Recent Submissions

  • Introduction to the International Employee Assistance Digital Archive: A Knowledge Hub

    Jacobson Frey, Jodi; Herlihy, Patricia A. (2020-10-15)
    Dr. Jodi Frey and Dr. Patricia Herlihy, Co-Founders of the University of Maryland, Baltimore, School of Social Work, International Employee Assistance Digital Archive offered this presentation for the DC-EAPA Chapter. This overview of the EA Archive provided attendees with information to understand the need for an international digital archive for the EA field, information about important historical documents and current research housed in the EA Archive, and ways in which attendees can get involved with the EA Archive to support the future of the field through submissions, use of the Archive and promotion. The presenters gave attendees a first-hand look inside the EA Archive and various ways to search and review content.
  • Worldwide Guidelines for Mental Health in the Workplace

    Masi, Dale A. (2020-10-20)
    Mission: To create a global movement among professional and employer associations in the development and the alignment of collaborative international guidelines for Behavioral Health Services in the Workplace.
  • Merged Employee Assistance Programs (EAP) Standards: Employee Assistance Society of North America (EASNA) and Council on Accreditation (COA)

    Masi, Dale A. (2000)
    Accreditation applies to institutions and programs, not to individuals. It does not guarantee jobs or businesses for individuals, though being an employee of an accredited program may facilitate further placement or licensing. It speaks to a sense of public trust, as well as to professional quality, and does so through the development of criteria and guidelines for assessing effectiveness, through the process of continuous self-study and review, and through a public commitment to excellence.
  • Should Employees “Check Their Baggage at the Door?”

    Greer, Kathleen (New England Employee Benefits Council, 2020-10-09)
    World Mental Health Day 2020 is October 10, and many workplaces are re-thinking the old notion of “checking baggage at the door.” This practice came from a belief that work was work, home was home, and the only thing separating them was the commute. It was also centered on the belief that mental health issues were shameful and should be hidden from view at the workplace. This fear relates to the stigma associated with mental illness and the belief that vulnerabilities may impact career mobility. Now enter the land of COVID-19 and workplaces are re-thinking this position. The line between work and home has been turned upside down by the pandemic, making it challenging on a number of fronts. In a Kaiser Family Foundation poll1, more than half of Americans report that the coronavirus crisis is harming their mental health. While at least one in five employees typically suffers from a behavioral health condition, many more now feel down or anxious about the pandemic. With so many people suffering in this way, does it make sense to just ignore it? What are the benefits and risks of acknowledging mental health issues and embracing them?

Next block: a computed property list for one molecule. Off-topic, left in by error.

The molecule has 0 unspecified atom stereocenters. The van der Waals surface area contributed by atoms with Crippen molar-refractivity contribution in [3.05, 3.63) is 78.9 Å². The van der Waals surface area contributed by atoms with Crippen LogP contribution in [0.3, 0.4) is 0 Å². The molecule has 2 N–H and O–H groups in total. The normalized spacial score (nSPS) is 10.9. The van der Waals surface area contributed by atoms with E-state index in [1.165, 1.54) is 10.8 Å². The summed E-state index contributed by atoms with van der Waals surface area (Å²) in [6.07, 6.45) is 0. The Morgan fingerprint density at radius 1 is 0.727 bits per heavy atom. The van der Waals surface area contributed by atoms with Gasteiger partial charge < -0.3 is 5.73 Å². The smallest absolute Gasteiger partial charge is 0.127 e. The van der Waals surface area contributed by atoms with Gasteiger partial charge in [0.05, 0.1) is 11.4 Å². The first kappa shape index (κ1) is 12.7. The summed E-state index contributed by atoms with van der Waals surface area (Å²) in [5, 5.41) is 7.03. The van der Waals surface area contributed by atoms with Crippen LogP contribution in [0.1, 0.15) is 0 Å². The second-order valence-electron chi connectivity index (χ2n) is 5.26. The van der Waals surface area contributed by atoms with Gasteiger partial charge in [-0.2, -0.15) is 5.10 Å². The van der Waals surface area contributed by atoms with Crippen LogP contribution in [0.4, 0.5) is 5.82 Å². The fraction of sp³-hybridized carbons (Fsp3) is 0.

• EAP Accreditation: New and Improved

    Stockert, Timothy (2003-04-25)
  • Prioritizing Workplace Wellness: Optimizing Mental Health in Uncertain Times

    Jacobson Frey, Jodi (2020-10-01)
    In this interview Dr. Jodi Frey shares her extensive expertise in EAP assessment and planning. She clearly takes us through assessment options, effective planning and the dynamic process of re-evaluation necessary to meet the needs of an ever-changing workplace environment. She addresses how to get the most out of your existing health care plan, prioritizing resources to provide what may be missing and effective strategies to inform and encourage employers to take advantage of the EAP. -- Interview conducted by Ilyssa Bass, PhD for Prioritizing Workplace Wellness, 2020 Global Summit.
  • Case study: EAP outcomes and impact 2020

    CuraLinc Healthcare, 2020
    CuraLinc measured the health and productivity of 7,040 benefit-eligible employees who used the EAP between January 1, 2019, and December 31, 2019. CuraLinc's case managers offered the SPS-6 and WOS to all employees; and offered the PHQ-9 and AUDIT to those who presented with depression and alcohol use, respectively. CuraLinc followed up with participants 30 days after the cased was closed to measure changes in their health and productivity, evaluate their satisfaction with the program and profiled for variations in health status or referrals to other resources. In summary, the data collected by CuraLinc suggests that an EAP with the proper construct and focus can facilitate meaningful behavior change that correlates to a decrease in absenteeism, an increase in productivity and a direct impact on a client's bottom. line. The data also suggests that an EAP does have the ability to improve the health of employees who present with depression or alcohol use problems.
  • Case study: EAP outcomes and impact 2019

    CuraLinc Healthcare, 2019
    CuraLinc measured the health and productivity of 5,761 benefit-eligible employees who used the EAP between January 1, 2018, and December 31, 2018. CuraLinc's case managers offered the SPS-6 and WOS to all employees; and offered the PHQ-9 and AUDIT to those who presented with depression and alcohol use, respectively. CuraLinc followed up with participants 30 days after the case was closed to measure changes in their health and productivity, evaluate their satisfaction with the program and profile for variations in health status or referrals to other resources. In summary, the data collected by CuraLinc suggests that an EAP with the proper construct and focus can facilitate meaningful behavior change that correlates to a decrease in absenteeism, an increase in productivity and a direct impact on a client's bottom line. The data also suggests that an EAP does have the ability to improve the health of employees who present with depression or alcohol use problems.